Petrin Park History & Photography Places
The name Petrin – Petřínská rozhledna (Petrin Tower) the hill know as Petřín used to have different names in the past. First it was called Hora (Mountain), Kopec (Hill) or St. Lawrence Hill according to the church on its top. The name Petřín was derived from the mountainous surface of the hill. There used to be so-called Petřín quarries and due to the many rocks (“petrae” in Latin) it was later called Petřín.
Roman Quarries at Petrin Shaped the Buildings of Prague
The first quarries started to occur in the Petřín territory In the Romanesque period. The stone called opuka (aranaceous marlstone) was later used as building material for a great number of Prague houses. Before opuka started to be mined here Petřín had been completely covered by trees.
Dark side Of Petrin
There used to be a significant gallows close to the the present St. Lawrence Church in the past. Not just common criminals were executed here but even people convicted for political reasons. When the representatives of the Přemyslid dynasty massacred the Slavníkovec family in Libice in 995, they slaughtered some of them right on the Petřín gallows. After the Hunger Wall had been built in the Gothic period this place of execution was cancelled. The executions took place behind the town fortifications or on Šibeniční vrch (Gallows Hill).
When the Hunger Wall was finished based on the command of Charles IV some handicraftsmen had to move to its neighbourhood. These handicrafts were basically very disturbing for other people – blacksmiths, kettlesmith, coopers and many more. During this period extensive vineyards were founded on Petřín.
Merriage Proposal at Petrin Park
Sight Seeing at Petrin
- Colourful garden of Petrin
- Petřín lookout tower
- Petřín funicular
- Hunger Wall
- Mirror Maze
- Rose Garden
- Štefánik’s Observatory
- Strahov Stadium
- St Lawrence Cathedral
- St. Michael the Archangel Church (wooden church from the second half of the 17th century in Boyko style, transferred from Subcarpathian Ruthenia in 1929)
- Memorial to the Victims of Communism
Prague The Vrtbovska (Vrtba) Garden is a unique landscape architectural gem, openned to visit for visitors. It’s one of four Baroque gardens in Prague (Lobkowicka, Vratislavska and Schoenberska).
Italian style terrace garden was built by the Vrtbovsky palace in 1715-1720 for Jan Joseph. The highest chancelor of Prague Castle.
2019 Vrtba Garden Enterance Opening Hours and Prices
That garden is one of the private garden in Prague. It’s open from mornin 10am to till 17.00pm.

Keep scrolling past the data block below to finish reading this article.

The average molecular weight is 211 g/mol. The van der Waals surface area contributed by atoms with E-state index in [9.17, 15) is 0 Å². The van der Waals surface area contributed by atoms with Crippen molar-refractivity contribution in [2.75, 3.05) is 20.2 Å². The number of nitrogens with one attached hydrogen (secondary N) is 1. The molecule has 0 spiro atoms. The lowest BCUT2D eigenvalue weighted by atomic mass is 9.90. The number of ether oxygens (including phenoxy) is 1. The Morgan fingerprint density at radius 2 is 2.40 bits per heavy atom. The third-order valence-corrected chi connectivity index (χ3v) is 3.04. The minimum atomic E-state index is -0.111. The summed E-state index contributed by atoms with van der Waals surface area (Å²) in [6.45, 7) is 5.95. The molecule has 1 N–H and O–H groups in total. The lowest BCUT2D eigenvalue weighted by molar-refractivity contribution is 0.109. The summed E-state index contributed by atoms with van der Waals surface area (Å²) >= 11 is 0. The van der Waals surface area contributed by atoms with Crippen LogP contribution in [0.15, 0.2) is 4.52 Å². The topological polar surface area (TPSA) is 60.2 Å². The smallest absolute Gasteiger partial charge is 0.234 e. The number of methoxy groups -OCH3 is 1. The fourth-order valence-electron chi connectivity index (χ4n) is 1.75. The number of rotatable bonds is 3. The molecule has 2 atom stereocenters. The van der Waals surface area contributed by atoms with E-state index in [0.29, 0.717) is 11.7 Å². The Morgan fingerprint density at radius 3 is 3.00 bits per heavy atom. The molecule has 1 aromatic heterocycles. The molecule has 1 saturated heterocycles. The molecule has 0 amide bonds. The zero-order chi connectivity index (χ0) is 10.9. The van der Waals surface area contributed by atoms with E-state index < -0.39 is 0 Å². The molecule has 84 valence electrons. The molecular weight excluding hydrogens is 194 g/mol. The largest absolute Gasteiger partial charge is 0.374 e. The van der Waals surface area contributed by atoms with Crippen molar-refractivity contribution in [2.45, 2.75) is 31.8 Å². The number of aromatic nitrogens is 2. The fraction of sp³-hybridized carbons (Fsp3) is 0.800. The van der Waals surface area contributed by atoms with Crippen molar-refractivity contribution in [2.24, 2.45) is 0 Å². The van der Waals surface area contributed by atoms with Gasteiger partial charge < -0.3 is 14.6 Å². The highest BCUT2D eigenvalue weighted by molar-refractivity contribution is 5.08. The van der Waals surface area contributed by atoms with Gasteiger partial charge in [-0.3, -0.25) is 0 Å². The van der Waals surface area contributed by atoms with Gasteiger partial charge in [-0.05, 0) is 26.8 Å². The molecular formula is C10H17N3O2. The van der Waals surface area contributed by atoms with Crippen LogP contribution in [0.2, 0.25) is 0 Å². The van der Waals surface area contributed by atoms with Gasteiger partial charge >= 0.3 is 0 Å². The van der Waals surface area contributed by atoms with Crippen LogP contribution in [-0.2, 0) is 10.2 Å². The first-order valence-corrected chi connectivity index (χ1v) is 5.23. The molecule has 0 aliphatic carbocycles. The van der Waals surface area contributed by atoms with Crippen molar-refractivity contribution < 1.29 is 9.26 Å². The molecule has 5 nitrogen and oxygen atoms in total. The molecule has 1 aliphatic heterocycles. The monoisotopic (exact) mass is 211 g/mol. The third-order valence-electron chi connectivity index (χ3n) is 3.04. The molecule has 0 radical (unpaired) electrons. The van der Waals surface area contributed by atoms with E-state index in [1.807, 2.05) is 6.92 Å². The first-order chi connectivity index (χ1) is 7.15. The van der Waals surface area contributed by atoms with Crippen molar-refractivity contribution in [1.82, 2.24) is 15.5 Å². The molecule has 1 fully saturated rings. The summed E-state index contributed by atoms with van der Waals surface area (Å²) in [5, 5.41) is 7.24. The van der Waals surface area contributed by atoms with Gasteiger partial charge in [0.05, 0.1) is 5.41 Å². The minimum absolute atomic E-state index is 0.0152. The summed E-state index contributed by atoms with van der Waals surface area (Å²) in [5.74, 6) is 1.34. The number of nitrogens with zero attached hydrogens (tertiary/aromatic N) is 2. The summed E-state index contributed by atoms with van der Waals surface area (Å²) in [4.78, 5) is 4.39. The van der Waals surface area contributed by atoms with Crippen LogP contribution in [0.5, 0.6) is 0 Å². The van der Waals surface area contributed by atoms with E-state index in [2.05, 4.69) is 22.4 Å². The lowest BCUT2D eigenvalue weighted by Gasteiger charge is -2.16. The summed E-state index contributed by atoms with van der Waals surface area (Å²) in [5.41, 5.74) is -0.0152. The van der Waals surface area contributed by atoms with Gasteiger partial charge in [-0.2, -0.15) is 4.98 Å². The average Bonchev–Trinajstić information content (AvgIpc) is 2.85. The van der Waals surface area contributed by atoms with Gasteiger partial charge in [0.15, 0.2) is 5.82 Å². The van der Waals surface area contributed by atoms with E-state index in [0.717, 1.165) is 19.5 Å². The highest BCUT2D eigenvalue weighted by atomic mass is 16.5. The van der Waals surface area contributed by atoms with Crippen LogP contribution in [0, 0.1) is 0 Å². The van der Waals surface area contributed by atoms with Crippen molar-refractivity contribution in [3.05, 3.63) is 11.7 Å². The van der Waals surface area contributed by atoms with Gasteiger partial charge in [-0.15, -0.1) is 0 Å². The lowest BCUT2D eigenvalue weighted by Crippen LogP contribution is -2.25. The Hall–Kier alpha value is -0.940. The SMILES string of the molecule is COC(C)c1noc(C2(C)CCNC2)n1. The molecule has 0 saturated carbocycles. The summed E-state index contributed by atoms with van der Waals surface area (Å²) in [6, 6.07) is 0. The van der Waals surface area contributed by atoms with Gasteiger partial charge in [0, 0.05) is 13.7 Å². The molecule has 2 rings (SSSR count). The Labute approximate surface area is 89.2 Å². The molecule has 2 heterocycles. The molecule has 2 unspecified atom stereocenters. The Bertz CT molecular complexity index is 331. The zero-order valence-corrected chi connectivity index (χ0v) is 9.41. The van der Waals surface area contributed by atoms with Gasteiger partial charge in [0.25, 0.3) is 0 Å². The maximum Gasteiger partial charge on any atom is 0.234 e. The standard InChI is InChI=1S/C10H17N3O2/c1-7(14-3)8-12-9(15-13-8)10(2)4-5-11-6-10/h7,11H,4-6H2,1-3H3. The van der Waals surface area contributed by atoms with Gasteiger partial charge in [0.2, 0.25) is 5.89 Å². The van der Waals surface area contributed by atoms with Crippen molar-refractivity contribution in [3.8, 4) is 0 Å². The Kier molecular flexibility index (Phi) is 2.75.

- Adult: 80CZK
- Student: 70 CZK
- Family: 350CZK
History of Divoka Sarka Park
Around the 6th century the Slavs came to this area. In the 7th to 9th centuries was above the Džbán gorge a Slavic settlement, with an area of approximately 20 ha (3 ha fortified settlement).
A gorge in the area is named after the female warrior Šárka, who, according to Ancient Bohemian Legends, threw herself to her death from its cliffs after betraying her lover Ctirad during the Maidens’ War.
Photos From Divoka Sarka Prague
In that park still the black woodpecker lives.
There is a lake Džbán (The Pitcher) on the border of the Divoká Šárka reserve area and a public swimming pool located in the middle of the reserver. The water of the pool is supplied by clean and fresh water from the Šárka spring creek that passes through the park and the lake.
Where is Divoka Sarka Park?
Are you looking for best photography places? Here is the route for Prague Historical Places. It depends on your enjoyment on the way to the route it can take a round 3-5 hours to finish and see everywhere which pinned on the map.
If you just enjoy at that place and have some photos with them please contact me here!
Letná Park (in Czech Letenské sady) is a large park on Letná hill, built on a plateau above steep embankments along the Vltava River in Prague, Czech Republic. Letná’s elevation and location afford commanding views of the Prague Old Town (Staré Město).
History of Letna
In 1955, a large monument to Joseph Stalin was build at the edge of Letná Park. After 7 years later this statue was destroyed (1962) and the Prague Metronome now occupies the site.
During the Velvet Revolution, a plain next to the Letná Park (Letenská pláň) was the site of some important demonstrations against the Communist government. On the 25th and 26 November 1989 approximately 750,000 people protested in here. These protests were followed by a general nationwide strike on 27 November 1989.